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In our previous column related to counting and using your outs, we explained why some outs are different than others. It all depends on their value toward making the best hand. Today, let’s look at two other examples where it would pay to scrutinize the real value of some of your outs, and adjust accordingly.

Counting an out twice Suppose the flop gives you four-to-the-nut flush plus an inside draw to an Ace-high straight. For example, you start with As-Js as your holecards; flop Ks-10h-3s.

Any spade gets you the nut flush; and any Queen would give you top straight – Ace-high. Either hand is likely to win the pot for you at the showdown.

Let’s count your outs: 9 spades and 4 Queens, for a total of 13 outs (9+4). Not so! Did you notice you counted the Queen of spades twice – once for the flush and once for the straight? Actually, you have 12 outs. (Being conservative, we are not counting the 3 Aces and 3 Jacks as outs, as explained in our previous column.)

Some “bad” outs Most outs are “good.” They will improve your hand to become the probable winner. On the other hand, there are situations where you might be inclined to count an out that is more valuable to an opponent. That is certainly a “bad” out! While it may make a big hand for you, it would give your opponent a much better hand – one that beats yours. Oh, no!

By way of illustration, your starting-hand again is As-Js. Preflop, the Big Blind raises. You and three others call to see the flop. This time the flop comes down Ks-9h-9s

As in the previous hand, you have a draw to the nut flush (any spade). That should give you 9 outs. But, there now is a pair of nines on the board. That could signal danger. (Flashing red light!)

The Big Blind, after raising preflop, comes out betting on the flop. Pause and think…Try to get a “read” on her. What kind of player is she – tight, loose, aggressive, passive, deceptive? Having observed her playing traits for two hours, you recognize she is a tight (conservative) player, and is not prone to play deceptively – unlikely to be bluffing.

What’s more, her preflop raise suggests she has a strong starting-hand, probably a big pair in the hole. All things considered, it is quite possible she flopped a big two-pair – less likely, trip nines.

In actuality, unbeknown to you, she was dealt Qh-Qc, pocket Queens, so she now holds two-pair, Queens and nines. Another Queen will give her a full-house, slaughtering your beautiful nut flush if the Queen of spades falls on the turn or the river. (Note: The same applies to any other pair she might have in the hole.) If you are wise, you really should not count the Queen of spades as one of your outs. Better to recognize you have 8 good outs for the nut flush, not 9 – discounting the Qs.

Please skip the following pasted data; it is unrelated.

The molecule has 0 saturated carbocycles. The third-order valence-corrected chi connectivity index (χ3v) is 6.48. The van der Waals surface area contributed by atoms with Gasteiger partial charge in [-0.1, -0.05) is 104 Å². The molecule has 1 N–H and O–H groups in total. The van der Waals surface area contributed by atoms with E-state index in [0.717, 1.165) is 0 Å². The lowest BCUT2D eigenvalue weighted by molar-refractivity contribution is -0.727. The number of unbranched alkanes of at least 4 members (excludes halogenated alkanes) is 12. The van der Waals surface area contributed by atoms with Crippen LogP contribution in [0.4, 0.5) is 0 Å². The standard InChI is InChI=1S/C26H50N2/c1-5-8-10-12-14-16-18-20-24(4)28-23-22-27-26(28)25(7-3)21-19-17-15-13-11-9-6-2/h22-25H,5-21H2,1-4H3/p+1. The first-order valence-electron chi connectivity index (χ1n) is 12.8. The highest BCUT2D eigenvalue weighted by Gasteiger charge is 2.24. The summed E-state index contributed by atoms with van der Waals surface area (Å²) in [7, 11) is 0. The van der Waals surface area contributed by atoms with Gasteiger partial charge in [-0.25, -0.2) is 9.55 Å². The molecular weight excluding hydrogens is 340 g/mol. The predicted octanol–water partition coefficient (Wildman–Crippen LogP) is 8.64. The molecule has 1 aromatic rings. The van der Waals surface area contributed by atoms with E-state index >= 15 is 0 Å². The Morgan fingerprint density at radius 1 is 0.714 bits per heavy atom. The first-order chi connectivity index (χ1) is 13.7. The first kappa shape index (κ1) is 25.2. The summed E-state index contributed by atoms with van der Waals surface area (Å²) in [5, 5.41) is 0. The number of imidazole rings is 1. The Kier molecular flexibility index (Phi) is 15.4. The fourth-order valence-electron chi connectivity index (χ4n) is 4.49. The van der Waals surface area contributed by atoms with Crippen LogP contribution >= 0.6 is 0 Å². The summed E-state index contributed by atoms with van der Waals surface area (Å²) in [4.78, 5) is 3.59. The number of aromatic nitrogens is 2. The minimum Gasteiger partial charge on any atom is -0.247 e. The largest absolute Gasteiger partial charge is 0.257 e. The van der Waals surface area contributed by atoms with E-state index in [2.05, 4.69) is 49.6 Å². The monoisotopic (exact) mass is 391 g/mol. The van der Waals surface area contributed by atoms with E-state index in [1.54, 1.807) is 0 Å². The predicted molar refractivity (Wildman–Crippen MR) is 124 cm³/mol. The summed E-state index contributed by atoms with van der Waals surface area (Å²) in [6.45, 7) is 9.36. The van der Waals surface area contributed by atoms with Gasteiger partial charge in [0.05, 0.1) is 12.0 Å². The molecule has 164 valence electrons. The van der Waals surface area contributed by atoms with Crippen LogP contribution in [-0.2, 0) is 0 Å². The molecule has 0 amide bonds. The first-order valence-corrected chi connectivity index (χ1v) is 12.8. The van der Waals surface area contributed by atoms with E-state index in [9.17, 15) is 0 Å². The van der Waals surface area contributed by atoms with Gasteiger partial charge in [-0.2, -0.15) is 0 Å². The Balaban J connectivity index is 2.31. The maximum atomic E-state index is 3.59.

The turn is a blank. Again the Big Blind bets out. With one card (the river) to come, your card odds are almost 5-to-1 against making the flush versus about 4-to-1 if you had counted the Queen of spades as one of your outs. That’s a significant difference. It strongly suggests you be extra cautious.

If the Qs falls on the river, making your nut flush, your beautiful hand would be a poor second-best against her possible full-house. If she again bets out, you might be inclined to raise her with your nut flush. Instead, consider the likelihood she has caught a full-house. Save your chips – even more had you raised and she reraised!

The pot odds require that you call her bet – just in case. What a shame. You have been rivered; and, understandably, you are infuriated that you just suffered a bad beat. That could put you on tilt. In that case, slowly get up from your seat and go for a walk while you relax, breathe deeply, and reassure yourself: “Oh, well, that’s poker!”

“The Engineer,” a noted author and teacher in Greater Los Angeles, is a member of the Seniors Poker Hall of Fame. Contact George at [email protected].

About the Author

George Epstein

A retired engineer, George Epstein is the author of “The Greatest Book of Poker for Winners!” and “Hold’em or Fold’em? – An Algorithm for Making the Key Decision.” He teaches poker courses and conducts a unique Poker Lab at the Claude Pepper Senior Center under the auspices of the City of Los Angeles Dept. of Recreation and Parks and at West Los Angeles College.

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